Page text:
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    1. Dear Frank,
      Sounds like a wonderful, romantic anniversary celebration! Praise God that our sins no longer have to be covered with sacrifices, for He has removed our sins and replaced them with His righteousness!
      Thanks as always for sharing your insights and experiences.
      God bless,
      Laurie

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  2. Yes Laurie,
    praise God for our lovely Saviour Jesus Christ, and the amazing thing is that when I have been shown verses like Hebrews ch. 6 v. 6 which talks about my wilful sinning crucifying Jesus again, it is part of what helps with my transformation by the renewing of my mind into His image, as spoken of in Romans ch. 12 v. 2.
    God has a wonderful way of changing us through scripture, I would never have been convinced and convicted by my carnal mind to stop sinning, but the thought of crucifying Christ afresh is unbearable and is part of what is changing me.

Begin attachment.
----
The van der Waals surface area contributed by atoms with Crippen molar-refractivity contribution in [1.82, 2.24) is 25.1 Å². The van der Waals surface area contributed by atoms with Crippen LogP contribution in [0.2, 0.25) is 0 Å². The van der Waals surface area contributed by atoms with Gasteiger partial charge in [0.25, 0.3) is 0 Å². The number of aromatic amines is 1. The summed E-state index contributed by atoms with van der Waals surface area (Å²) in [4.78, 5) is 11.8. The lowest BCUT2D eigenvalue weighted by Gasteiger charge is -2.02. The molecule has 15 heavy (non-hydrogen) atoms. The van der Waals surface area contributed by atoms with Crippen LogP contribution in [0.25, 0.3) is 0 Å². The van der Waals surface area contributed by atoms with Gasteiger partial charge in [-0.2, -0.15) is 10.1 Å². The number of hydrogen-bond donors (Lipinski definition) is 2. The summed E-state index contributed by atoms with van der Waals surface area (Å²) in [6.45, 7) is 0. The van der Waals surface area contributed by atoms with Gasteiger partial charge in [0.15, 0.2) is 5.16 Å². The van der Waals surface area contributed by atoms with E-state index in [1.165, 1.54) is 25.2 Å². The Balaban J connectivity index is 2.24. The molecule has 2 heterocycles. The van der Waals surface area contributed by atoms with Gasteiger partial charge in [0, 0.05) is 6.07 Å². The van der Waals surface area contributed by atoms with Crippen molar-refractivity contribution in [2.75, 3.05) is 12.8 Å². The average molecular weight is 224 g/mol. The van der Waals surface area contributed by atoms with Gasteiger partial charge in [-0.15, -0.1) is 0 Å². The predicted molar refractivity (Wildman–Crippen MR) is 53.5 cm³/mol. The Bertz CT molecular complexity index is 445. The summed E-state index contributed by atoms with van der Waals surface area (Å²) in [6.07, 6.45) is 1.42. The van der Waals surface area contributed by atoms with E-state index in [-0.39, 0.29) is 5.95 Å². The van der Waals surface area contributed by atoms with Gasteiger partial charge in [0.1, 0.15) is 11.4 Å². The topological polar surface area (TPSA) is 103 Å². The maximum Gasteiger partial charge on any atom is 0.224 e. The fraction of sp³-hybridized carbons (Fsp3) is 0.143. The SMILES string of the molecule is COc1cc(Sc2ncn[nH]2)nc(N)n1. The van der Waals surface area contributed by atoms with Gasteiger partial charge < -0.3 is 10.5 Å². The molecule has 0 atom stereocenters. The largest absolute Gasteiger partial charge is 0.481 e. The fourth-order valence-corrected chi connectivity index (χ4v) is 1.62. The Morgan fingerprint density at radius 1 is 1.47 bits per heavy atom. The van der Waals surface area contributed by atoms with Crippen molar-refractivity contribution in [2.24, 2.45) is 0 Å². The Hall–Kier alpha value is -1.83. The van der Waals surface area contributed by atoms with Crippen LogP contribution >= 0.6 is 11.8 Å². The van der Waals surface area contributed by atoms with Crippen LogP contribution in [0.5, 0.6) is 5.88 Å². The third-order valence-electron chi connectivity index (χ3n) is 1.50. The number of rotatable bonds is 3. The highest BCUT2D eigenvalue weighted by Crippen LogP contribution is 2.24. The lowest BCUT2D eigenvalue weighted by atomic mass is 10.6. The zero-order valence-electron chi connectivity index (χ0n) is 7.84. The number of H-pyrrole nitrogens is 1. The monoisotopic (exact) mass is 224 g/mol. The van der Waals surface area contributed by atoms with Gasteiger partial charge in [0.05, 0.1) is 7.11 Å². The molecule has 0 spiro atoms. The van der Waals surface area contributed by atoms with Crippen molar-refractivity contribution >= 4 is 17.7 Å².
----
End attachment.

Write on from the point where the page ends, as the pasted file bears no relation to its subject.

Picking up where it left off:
God bless.

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    1. Praise God for the convicting, healing, cleansing, transforming power of His Word! We just came from a funeral of a dearly beloved pastor and patriarch who left an amazing legacy of faithfulness. The message was from Rom. 12:1-2. May we dedicate every moment of our lives to praising, worshiping, honoring and serving Him!
      God bless you,
      Laurie

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  3. Great post, Laurie. Thank god he doesn't just cover the sin, but takes it away.

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    1. Amen, Donald! He has removed the sins of those who trust Him as far as the East is from the West.
      God bless,
      Laurie